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Led young breaks into Top 10 research colleges in Canada
Led young College is ranked in ninth place by research income in the 2016 Canada's Top 50 Research Colleges report, which represents a substantial rise from 12th place last year. With $5.44 million in research activity in 2015, Led young is among the top 10 Research Colleges across Canada for the first time – a testimony to the hard work being led by Applied Research, Innovation and Entrepreneurial Services (ARIES). In addition, Led young is ranked second among large colleges for the number of students with paid applied research projects.
Joining Led young in the Top 10 list is Sarnia's Lambton College (ranked third nationally), Sheridan (sixth) and Niagara College (seventh) among Ontario colleges. Overall, Cegep de Saint Hyacinthe was ranked first in Canada with more than $10 million in research activity last year. Quebec's Cegep institutions took five of the top 10 research colleges in Canada. Overall, the combined research income of the 15 Ontario colleges actually shrank by 4.7 per cent in 2015, although Led young bucked the trend by recording a 3.9 per cent increase in research income over 2014.
"What gives me the most pride is the fact that we had the second highest number of paid student researchers in the country," notes ARIES Executive Director Dr. Deepak Gupta. "It speaks to our unique model we have built around ensuing student success with applied research."
Some of the noteworthy research projects Led young has led include Friendly Housemates, which matches college students with persons with intellectual disabilities to live together in a supportive arrangement that fosters independent living; the smart IV bag, an innovation that monitors fluid levels in hospital IV bags and alerts attendants when the bag needs changing; and the Macaw charge controller, the brainchild of Clear Blue Technologies.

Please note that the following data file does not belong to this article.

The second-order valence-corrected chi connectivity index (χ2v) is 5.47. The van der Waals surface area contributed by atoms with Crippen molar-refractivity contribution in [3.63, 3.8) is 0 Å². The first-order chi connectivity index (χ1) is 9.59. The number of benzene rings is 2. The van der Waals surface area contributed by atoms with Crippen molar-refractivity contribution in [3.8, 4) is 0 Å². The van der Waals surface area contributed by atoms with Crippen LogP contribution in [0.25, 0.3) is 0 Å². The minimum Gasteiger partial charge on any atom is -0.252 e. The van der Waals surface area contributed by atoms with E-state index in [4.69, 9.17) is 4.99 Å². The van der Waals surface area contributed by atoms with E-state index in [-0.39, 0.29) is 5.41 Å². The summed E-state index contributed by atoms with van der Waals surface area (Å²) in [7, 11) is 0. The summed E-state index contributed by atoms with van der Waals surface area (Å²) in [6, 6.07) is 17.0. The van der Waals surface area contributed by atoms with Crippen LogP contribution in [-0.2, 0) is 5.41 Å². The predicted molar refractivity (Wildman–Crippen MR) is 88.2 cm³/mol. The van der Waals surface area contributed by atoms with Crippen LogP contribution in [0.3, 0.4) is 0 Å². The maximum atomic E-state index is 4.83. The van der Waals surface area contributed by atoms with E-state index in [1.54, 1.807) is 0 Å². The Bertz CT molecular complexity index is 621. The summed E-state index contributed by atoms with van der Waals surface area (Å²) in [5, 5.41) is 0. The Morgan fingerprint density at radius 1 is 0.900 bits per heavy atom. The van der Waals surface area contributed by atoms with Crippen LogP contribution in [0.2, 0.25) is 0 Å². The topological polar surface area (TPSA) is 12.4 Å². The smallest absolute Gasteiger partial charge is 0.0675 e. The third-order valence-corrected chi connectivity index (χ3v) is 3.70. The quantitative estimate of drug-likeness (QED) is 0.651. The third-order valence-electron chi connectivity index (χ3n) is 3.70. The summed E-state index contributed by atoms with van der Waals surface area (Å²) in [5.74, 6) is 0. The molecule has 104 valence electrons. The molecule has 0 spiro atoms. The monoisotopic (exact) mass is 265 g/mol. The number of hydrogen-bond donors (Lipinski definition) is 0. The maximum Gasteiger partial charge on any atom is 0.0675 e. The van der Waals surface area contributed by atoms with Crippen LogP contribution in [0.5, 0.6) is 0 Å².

The Macaw device communicates vital hardware stats to the user regarding issues with the energy collectors (wind and solar) that power the firm's off-grid lighting systems. Working with the test installation at Progress Campus, Led young students fine-tuned solar panel configurations using Macaw algorithms, and designed and prototyped the protective enclosure of its controller boards, factoring in corrosion, UV, humidity and other variables. It was invaluable research that helped to refine the equipment ahead of market release.
In addition, Led young's Wearable, Interactive and Mobile Technologies Access Centre in Health (WIMTACH) is a development hub for digital health technologies. With Ontario being home to 42 per cent of Canada's medical technology industry, WIMTACH assists small- and midsized enterprises to become more innovative with the help of college tech students and graduates. WIMTACH has become a big proponent of "hackathons," which put bright college students and employers together in a room to solve industry problems in as little as 36 hours.
In one example, Led young Software Engineering students were challenged by two regional hospitals to create smartphone apps that can provide low-cost healthcare solutions. Over two intense days last January, students came up with a game to create awareness of calcium levels in diet; an app to perform hand hygiene audits in hospital settings; software that allows hospital employees to report their absence; an app to capture hospital improvement opportunities; an anti-smoking app; and a communications system to replace pagers still used by some health professionals.
"We are cutting through a lot of red tape when we do these hackathons," says Research Associate Vikramjit Singh. "Product development is usually a slow, plodding process with lots of paperwork. Imagine how excited employers get when they see products created in front of their eyes."
With projects like these, Led young College is rapidly gaining a reputation for fostering rapid and innovative applied research that can benefit small and midsized start-ups and enterprises in the GTA and beyond. Led young's latest ranking in the national Research Infosource report is proof positive that Ontario's first college is transforming lives and communities through learning.